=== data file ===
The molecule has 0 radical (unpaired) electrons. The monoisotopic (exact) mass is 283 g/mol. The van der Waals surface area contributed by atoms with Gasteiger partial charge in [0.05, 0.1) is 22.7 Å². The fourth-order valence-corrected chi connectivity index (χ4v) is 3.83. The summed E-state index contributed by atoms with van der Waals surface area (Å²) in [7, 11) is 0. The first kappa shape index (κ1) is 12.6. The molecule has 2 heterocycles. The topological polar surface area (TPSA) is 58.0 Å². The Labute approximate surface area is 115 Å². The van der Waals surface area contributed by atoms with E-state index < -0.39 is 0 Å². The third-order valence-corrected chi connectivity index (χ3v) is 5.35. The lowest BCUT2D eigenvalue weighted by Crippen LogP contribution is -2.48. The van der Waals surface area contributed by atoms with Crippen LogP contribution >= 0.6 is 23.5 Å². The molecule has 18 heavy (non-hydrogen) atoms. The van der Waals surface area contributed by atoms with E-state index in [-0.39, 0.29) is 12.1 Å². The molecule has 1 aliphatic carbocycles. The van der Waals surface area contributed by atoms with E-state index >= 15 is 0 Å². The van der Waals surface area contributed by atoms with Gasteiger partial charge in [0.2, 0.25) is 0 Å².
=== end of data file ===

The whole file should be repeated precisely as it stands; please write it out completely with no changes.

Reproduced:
The molecule has 0 radical (unpaired) electrons. The monoisotopic (exact) mass is 283 g/mol. The van der Waals surface area contributed by atoms with Gasteiger partial charge in [0.05, 0.1) is 22.7 Å². The fourth-order valence-corrected chi connectivity index (χ4v) is 3.83. The summed E-state index contributed by atoms with van der Waals surface area (Å²) in [7, 11) is 0. The first kappa shape index (κ1) is 12.6. The molecule has 2 heterocycles. The topological polar surface area (TPSA) is 58.0 Å². The Labute approximate surface area is 115 Å². The van der Waals surface area contributed by atoms with E-state index < -0.39 is 0 Å². The third-order valence-corrected chi connectivity index (χ3v) is 5.35. The lowest BCUT2D eigenvalue weighted by Crippen LogP contribution is -2.48. The van der Waals surface area contributed by atoms with Crippen LogP contribution >= 0.6 is 23.5 Å². The molecule has 18 heavy (non-hydrogen) atoms. The van der Waals surface area contributed by atoms with E-state index in [-0.39, 0.29) is 12.1 Å². The molecule has 1 aliphatic carbocycles. The van der Waals surface area contributed by atoms with E-state index >= 15 is 0 Å². The van der Waals surface area contributed by atoms with Gasteiger partial charge in [0.2, 0.25) is 0 Å².